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A Guaranteed Way to Tell Which Way the Economy is Heading


Short Answer: Contact Your Friendly Real Estate Attorney.

Yes, you read that right. Your friendly local real estate attorney. The one who writes leases for commercial space, evicts tenants and collects rents from defaulting tenants. We’re the ones who get to see the economic patterns before everyone else.

After handling commercial real estate work for 5 decades now, this last recession wasn’t my first rodeo.

Around 2006, I decided to focus my efforts on my real estate brokerage work, rather than my law practice. I did some commercial tenant representation but mostly I was dipping my toe into the home sales business. But, as they say, timing is everything.  I almost lost my toe. The residential housing market stopped on a dime in late 2006 and 2007 and someone walked away with the dime. Finding buyers for homes was an exercise in futility and little or no income was coming in. Home inventories for sale were growing at a rapid pace, prices were plummeting and my wife’s thriving recruiting business was no longer thriving, experiencing an 80% drop in revenue. Companies stopped hiring and starting laying people off. Demand for real estate and workers had fallen off a cliff.

Just when our finances started to look bleak, I started to receive telephone calls from former clients looking for help evicting tenants and collecting rents. Sure enough, as in past recessions, some of the first businesses that stopped paying rents were restaurants and furniture stores. Although I am not an economist, with the understanding that, where goes consumers, there goes our economy, when those consumers run short of cash, they eat home and stop buying furniture. The only real difference between this recession and prior recessions that I worked through was that during this recession, the first defaulting tenants were mortgage brokers and residential real estate brokers, a circumstance directly related to the housing crisis. Things were so bad for these real estate related businesses that most often they abandoned their space before I even considered taking action to evict them.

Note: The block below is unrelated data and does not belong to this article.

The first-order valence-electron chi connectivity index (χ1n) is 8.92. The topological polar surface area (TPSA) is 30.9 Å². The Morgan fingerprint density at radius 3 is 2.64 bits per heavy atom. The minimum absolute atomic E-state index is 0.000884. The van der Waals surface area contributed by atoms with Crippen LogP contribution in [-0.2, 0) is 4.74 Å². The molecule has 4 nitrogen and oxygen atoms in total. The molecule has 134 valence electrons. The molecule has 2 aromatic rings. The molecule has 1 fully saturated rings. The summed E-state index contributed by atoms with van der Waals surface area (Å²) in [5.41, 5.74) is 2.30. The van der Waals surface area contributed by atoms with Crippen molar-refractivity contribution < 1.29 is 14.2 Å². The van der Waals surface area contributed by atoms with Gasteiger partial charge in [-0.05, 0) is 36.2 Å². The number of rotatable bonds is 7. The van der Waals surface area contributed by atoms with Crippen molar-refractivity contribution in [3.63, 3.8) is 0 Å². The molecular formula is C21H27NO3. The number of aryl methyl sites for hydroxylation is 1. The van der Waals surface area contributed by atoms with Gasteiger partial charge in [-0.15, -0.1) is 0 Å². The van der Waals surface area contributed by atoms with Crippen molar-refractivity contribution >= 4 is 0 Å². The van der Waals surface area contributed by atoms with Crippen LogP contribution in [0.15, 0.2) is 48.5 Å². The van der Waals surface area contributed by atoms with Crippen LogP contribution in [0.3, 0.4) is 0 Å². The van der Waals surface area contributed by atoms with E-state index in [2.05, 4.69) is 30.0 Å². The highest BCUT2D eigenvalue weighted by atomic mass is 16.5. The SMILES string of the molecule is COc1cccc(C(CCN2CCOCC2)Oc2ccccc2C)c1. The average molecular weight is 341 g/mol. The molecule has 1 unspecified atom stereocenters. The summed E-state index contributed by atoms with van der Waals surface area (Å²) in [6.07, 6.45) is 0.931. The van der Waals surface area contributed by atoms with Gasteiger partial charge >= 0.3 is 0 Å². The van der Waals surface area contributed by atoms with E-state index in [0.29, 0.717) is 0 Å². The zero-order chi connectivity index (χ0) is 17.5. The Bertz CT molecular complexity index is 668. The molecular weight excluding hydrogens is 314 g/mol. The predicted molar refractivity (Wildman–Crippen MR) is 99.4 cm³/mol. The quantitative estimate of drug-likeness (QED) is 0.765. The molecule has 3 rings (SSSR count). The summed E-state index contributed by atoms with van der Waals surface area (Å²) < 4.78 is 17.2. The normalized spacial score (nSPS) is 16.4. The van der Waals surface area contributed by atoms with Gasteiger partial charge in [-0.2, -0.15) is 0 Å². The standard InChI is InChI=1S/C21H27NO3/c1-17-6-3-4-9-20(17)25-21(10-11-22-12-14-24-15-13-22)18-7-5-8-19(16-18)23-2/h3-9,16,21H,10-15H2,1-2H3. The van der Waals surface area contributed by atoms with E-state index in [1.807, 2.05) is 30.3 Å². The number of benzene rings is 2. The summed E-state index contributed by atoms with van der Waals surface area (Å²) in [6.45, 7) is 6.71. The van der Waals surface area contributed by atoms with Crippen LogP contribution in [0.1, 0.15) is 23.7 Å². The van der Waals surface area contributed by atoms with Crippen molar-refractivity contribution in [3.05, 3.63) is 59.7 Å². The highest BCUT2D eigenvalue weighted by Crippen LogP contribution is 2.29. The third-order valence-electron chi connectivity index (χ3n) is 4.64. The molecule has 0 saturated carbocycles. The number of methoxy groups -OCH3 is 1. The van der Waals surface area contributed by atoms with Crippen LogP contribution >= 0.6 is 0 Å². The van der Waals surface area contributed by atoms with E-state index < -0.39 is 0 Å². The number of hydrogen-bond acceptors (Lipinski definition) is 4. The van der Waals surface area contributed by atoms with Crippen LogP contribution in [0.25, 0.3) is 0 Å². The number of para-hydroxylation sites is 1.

During the Savings and loan fiasco and the RTC days, the majority of my clients were insurance companies who were or had foreclosed on commercial property borrowers.  In the 90’s, there was no such thing as CMBS. Insurance companies were one of the major lenders for commercial real estate. Initially, during this last recession, my major client’s commercial property owners who were feeling the pinch from defaulting tenants. As in prior recessions, many of my landlord clients soon defaulted on their loans and my client base shifted to the special servicers who were managing the loans for the CMBS lenders.

During 2009 through 2012, my law office was very busy litigating and collecting rents from defaulting tenants. While I did some lease negotiations, most of which was restructuring existing leases, the vast majority of my work and that of other lawyers was litigation. Solid, financial worthy tenants were hard to come by. Of those leases that were being signed at the time, they tended to be shorter term leases with tenants with questionable financials.

Sometime around mid-2014, I started to see a shift in the work that I was getting. For the prior 3-4 years, my average litigation case load was about 25-35 cases per month. In 2014, I began to see the demand from landlords drop to about 15 cases on average per month to about 5-10 cases per month in 2015.  As my litigation load diminished the demand for lease negotiations and drafting has increased proportionately. Now, most of my legal work is lease negotiations where both the landlords and tenants have a positive attitude toward the future. The leases are longer in length with an additional focus on learning our lessons from this last recession. Financial statements look stronger as do the tenants. From my perspective, things are definitely looking up.

Howard F. KlineHoward Kline has been a real estate attorney since 1976 with a special emphasis on commercial real estate leasing and litigation. Over the last 5 decades has served as General Counsel for four different companies and as a Director of Real Estate managing the companies real property assets throughout the United States.  He is a noted author, blogger and video personality and continues to represent clients in lease negotiations and litigation. He can be reached at @creradio or can be connected on LinkedIn.

Featured image of “Furniture Store”, courtesy of Supertrooper at FreeDigitalPhotos.net

Something to Add?

  • Peter Morris

    So true Howard. The nature of the CRE world continues to change and the cycles closely mirror the general economy more than other industries. Great article and story.